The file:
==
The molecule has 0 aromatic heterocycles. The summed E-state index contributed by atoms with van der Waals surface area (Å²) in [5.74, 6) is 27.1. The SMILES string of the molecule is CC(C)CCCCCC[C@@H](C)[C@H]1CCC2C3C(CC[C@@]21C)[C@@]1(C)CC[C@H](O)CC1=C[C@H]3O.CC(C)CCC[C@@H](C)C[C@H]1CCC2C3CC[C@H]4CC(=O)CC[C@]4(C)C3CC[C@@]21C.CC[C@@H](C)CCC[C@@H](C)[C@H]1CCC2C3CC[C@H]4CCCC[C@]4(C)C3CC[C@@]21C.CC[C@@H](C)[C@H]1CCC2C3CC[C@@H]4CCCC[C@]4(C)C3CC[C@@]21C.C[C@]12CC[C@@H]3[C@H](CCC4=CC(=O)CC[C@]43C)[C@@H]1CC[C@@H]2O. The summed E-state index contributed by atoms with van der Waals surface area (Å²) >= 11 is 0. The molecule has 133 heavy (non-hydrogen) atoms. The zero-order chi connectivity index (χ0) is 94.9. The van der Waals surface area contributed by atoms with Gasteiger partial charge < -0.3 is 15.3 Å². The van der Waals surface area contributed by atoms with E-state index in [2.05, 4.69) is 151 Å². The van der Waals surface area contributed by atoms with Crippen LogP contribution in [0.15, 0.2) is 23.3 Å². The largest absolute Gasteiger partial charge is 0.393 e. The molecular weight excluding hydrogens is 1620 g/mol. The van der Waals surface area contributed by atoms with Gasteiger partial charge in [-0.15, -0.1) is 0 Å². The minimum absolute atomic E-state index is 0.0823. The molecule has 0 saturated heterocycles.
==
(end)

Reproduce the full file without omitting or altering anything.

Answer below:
The molecule has 0 aromatic heterocycles. The summed E-state index contributed by atoms with van der Waals surface area (Å²) in [5.74, 6) is 27.1. The SMILES string of the molecule is CC(C)CCCCCC[C@@H](C)[C@H]1CCC2C3C(CC[C@@]21C)[C@@]1(C)CC[C@H](O)CC1=C[C@H]3O.CC(C)CCC[C@@H](C)C[C@H]1CCC2C3CC[C@H]4CC(=O)CC[C@]4(C)C3CC[C@@]21C.CC[C@@H](C)CCC[C@@H](C)[C@H]1CCC2C3CC[C@H]4CCCC[C@]4(C)C3CC[C@@]21C.CC[C@@H](C)[C@H]1CCC2C3CC[C@@H]4CCCC[C@]4(C)C3CC[C@@]21C.C[C@]12CC[C@@H]3[C@H](CCC4=CC(=O)CC[C@]43C)[C@@H]1CC[C@@H]2O. The summed E-state index contributed by atoms with van der Waals surface area (Å²) >= 11 is 0. The molecule has 133 heavy (non-hydrogen) atoms. The zero-order chi connectivity index (χ0) is 94.9. The van der Waals surface area contributed by atoms with Gasteiger partial charge < -0.3 is 15.3 Å². The van der Waals surface area contributed by atoms with E-state index in [2.05, 4.69) is 151 Å². The van der Waals surface area contributed by atoms with Crippen LogP contribution in [0.15, 0.2) is 23.3 Å². The largest absolute Gasteiger partial charge is 0.393 e. The molecular weight excluding hydrogens is 1620 g/mol. The van der Waals surface area contributed by atoms with Gasteiger partial charge in [-0.15, -0.1) is 0 Å². The minimum absolute atomic E-state index is 0.0823. The molecule has 0 saturated heterocycles.